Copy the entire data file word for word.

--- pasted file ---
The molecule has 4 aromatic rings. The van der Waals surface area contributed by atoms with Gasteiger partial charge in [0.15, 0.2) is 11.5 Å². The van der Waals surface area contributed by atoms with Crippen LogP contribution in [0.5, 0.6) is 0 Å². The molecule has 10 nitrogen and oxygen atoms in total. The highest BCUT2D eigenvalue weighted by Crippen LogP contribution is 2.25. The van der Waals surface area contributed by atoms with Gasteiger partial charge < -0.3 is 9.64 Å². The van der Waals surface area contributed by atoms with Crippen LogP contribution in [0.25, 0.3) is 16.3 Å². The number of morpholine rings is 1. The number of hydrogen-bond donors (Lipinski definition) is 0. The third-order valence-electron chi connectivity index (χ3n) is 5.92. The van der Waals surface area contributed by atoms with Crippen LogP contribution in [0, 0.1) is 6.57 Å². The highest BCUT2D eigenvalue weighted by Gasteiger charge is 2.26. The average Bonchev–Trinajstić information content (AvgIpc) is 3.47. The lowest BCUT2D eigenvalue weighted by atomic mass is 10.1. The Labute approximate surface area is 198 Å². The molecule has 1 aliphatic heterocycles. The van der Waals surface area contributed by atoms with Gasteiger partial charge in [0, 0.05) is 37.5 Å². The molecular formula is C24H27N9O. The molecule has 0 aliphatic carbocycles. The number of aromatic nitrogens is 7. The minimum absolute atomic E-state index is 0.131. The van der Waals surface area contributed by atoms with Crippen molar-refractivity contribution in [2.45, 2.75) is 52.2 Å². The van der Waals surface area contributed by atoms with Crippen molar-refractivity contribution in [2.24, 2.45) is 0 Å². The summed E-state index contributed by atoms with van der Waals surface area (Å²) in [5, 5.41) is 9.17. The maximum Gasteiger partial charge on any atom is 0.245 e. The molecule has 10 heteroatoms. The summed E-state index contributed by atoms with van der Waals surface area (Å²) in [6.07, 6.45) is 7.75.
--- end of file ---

The molecule has 4 aromatic rings. The van der Waals surface area contributed by atoms with Gasteiger partial charge in [0.15, 0.2) is 11.5 Å². The van der Waals surface area contributed by atoms with Crippen LogP contribution in [0.5, 0.6) is 0 Å². The molecule has 10 nitrogen and oxygen atoms in total. The highest BCUT2D eigenvalue weighted by Crippen LogP contribution is 2.25. The van der Waals surface area contributed by atoms with Gasteiger partial charge < -0.3 is 9.64 Å². The van der Waals surface area contributed by atoms with Crippen LogP contribution in [0.25, 0.3) is 16.3 Å². The number of morpholine rings is 1. The number of hydrogen-bond donors (Lipinski definition) is 0. The third-order valence-electron chi connectivity index (χ3n) is 5.92. The van der Waals surface area contributed by atoms with Crippen LogP contribution in [0, 0.1) is 6.57 Å². The highest BCUT2D eigenvalue weighted by Gasteiger charge is 2.26. The average Bonchev–Trinajstić information content (AvgIpc) is 3.47. The lowest BCUT2D eigenvalue weighted by atomic mass is 10.1. The Labute approximate surface area is 198 Å². The molecule has 1 aliphatic heterocycles. The van der Waals surface area contributed by atoms with Gasteiger partial charge in [0, 0.05) is 37.5 Å². The molecular formula is C24H27N9O. The molecule has 0 aliphatic carbocycles. The number of aromatic nitrogens is 7. The minimum absolute atomic E-state index is 0.131. The van der Waals surface area contributed by atoms with Crippen molar-refractivity contribution in [2.45, 2.75) is 52.2 Å². The van der Waals surface area contributed by atoms with Crippen molar-refractivity contribution in [2.24, 2.45) is 0 Å². The summed E-state index contributed by atoms with van der Waals surface area (Å²) in [5, 5.41) is 9.17. The maximum Gasteiger partial charge on any atom is 0.245 e. The molecule has 10 heteroatoms. The summed E-state index contributed by atoms with van der Waals surface area (Å²) in [6.07, 6.45) is 7.75.